"Start date February ninth. A study in contrast is on display in the western sky, the next few evenings as to planet slide past each other, although their siblings, everything about them is different their size, composition and even their color. Tonight Mars urine are separated by about twice the width of your finger held at arm's length over the next few nights Mars will move past year. So they'll be even closer Mars is the second smallest planet in the solar system. It's a bit more than half the diameter of earth. It's made of rock, and it has a series of layers like those that make up our own planet a craft that landed on Mars last year is probing the details of those layers Mars is topped by dark rock and rusty orange dirt. They give the planet and overall orange color. You're in us by contrast looks blue-green methane and its upper atmosphere absorbs red light. So only bluer wavelengths shine through your in. This is the third largest planet in the solar system about four times the diameter of earth. It probably has a dense rocky core surrounded by layers of ice and gas a major contrast with it sibling planet Mars is well up in the south west at nightfall and looks like an orange star tonight is directly above the moon. Uranus is a little to the upper left of Mars Mars will move closer to your NS tomorrow. Stand almost side by side with it on Monday then began pulling away on Tuesday more.
"ns" Discussed on KNSS
"NS. The John Whitmer show with us on the line right now is Kansas attorney general Eric Schmidt. I'm curious what your thoughts were on the circuit court ruling that found Aaron? And how you think that may progress, and certainly how that affects the possibility of Medicaid expansion. Accurate to current challenges. Two different aspects of ObamaCare, the ACA, whatever you wanna call one that's gotten most of the attention, and essentially argument this when the US supreme court upheld the individual mandate is constitutional back between twelve it said, the only constitutional basis for the mandate, the only forty but congress has to order people to go out in the marketplace in product in this case an insurance. Acting quality the constitution, and he says because essentially the mandate of with the way federal government collecting money. It's permissible under the tax. Although we disagreed. John Whitmer Sunday evenings from seven until nine on K. NS have you ever thought? Where have I heard that before the answer is Rush Limbaugh? I have said so much. There isn't. Anybody out there who says Moore produces more content than this program? Fifteen hours a week is the origin of all brilliant. Even I can't remember every item brilliance that I have uttered horse's mouth open your left until two you heard a string horses now. Ninety eight seven and thirteen thirty K N s s this is Mark Levin. Joining weekdays at five right here on an s s..
"ns" Discussed on KCBS All News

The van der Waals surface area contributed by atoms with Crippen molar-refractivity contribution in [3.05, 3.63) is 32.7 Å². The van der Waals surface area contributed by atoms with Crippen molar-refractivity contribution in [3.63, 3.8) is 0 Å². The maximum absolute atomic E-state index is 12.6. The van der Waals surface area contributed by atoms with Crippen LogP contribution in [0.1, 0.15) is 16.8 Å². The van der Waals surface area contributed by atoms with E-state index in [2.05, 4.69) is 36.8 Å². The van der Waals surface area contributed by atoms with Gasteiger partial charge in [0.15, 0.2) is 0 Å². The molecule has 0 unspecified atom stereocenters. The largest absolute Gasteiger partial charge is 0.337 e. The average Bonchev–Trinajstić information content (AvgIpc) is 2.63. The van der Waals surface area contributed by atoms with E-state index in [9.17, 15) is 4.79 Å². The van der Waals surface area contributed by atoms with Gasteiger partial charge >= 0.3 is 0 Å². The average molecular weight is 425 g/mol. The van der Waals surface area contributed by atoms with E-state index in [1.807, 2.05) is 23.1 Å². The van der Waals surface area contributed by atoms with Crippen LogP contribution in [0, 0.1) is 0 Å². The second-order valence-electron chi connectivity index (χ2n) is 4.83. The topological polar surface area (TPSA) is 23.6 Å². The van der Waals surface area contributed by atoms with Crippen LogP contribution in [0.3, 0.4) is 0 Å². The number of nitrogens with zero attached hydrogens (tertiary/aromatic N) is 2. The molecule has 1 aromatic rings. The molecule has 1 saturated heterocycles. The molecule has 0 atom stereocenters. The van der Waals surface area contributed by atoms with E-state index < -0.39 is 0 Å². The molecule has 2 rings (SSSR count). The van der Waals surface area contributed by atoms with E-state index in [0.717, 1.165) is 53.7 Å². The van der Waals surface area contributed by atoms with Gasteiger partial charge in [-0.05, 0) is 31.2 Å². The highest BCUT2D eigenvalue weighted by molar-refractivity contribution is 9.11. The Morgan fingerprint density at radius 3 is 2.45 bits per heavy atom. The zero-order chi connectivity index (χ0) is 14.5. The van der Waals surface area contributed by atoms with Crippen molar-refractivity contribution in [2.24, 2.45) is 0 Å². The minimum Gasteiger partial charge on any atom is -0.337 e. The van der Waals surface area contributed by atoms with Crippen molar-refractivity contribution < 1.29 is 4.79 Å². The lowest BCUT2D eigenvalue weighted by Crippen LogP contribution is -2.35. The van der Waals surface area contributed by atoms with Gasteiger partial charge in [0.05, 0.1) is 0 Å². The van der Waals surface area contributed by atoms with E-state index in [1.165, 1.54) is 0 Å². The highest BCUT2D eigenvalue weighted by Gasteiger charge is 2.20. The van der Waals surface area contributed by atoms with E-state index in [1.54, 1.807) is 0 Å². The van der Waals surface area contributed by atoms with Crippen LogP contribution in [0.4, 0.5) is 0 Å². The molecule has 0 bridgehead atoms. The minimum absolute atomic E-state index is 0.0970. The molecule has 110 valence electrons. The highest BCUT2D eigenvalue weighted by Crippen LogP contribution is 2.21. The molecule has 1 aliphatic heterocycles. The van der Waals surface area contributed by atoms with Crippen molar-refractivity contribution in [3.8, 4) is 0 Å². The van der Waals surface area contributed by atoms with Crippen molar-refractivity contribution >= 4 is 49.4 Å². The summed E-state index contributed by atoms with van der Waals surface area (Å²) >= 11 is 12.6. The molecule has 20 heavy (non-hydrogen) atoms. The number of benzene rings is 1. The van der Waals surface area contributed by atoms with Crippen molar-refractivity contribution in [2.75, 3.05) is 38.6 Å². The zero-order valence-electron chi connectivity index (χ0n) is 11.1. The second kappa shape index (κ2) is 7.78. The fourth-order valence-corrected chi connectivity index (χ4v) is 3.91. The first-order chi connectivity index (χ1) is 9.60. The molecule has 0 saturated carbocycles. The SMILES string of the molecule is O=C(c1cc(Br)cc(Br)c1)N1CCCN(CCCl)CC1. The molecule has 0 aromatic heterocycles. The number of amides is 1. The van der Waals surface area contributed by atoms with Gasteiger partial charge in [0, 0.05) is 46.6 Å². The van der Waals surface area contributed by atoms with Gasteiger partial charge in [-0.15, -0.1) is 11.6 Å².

"Allow eight weeks for rebate. KCBS news time ten forty three breaking news out of southern California. According to sheriff there, the deputy who was responding to a mass shooting at the borderline bar and grill about a month ago was apparently killed by a bullet fired by a highway patrolman. So it's a tragic case of what they call friendly fire. The again, this this deputy was responding to this mass shooting that left twelve people dead. He was killed by a bullet was fired by a highway patrol, and we'll have more on this later on today here on KCBS the forty Niners deny the latest claim by the ex girlfriend of four linebacker Ruben foster that they interfered when she called police for on him last month KCBS reported duck sovereign says Elissa NS. Now says she lied on the stand last spring when she recanted her earlier allegations against the troubled football player two weeks ago. Elissa NS called nine one one to report an assault by her former boyfriend the forty Niners Reuben foster at the team hotel in Tampa. Broke it me and my face exclusive interview and has told ABC's good Morning America. The forty Niners may have released foster after that latest arrest, but they took his side at the time. The police the forty Niners came up there. I have pitcher for the forty Niners coming up there. Trying to talk to the police say, I'm the same ex-girlfriend. Listen, Dan, live NS accused foster of domestic violence last February. But those charges were dismissed when NS recanted on the stand saying she'd made it all up now Anna says she was lying under oath then and is telling the truth now recanting her recantation why lie to protect foster tests. I love him and love doing things is not in your best interest spokesman for the forty Niners says NS his account is not true insisting the team fully cooperated with the police and in no way impeded their investigation. Santa Clara county DA. Jeff Rosen says NS will not be prosecuted for perjury foster is now a Washington Redskin. Although he's not allowed to practice or play pending an investigation, Doug sovereign KCBS coming up on KCBS, mental health workers at Kaiser hospitals. Get ready to hit the bricks. They save for the good of their patients. KCBS news time ten forty five in here. Steve bicker. It was only ten months ago that.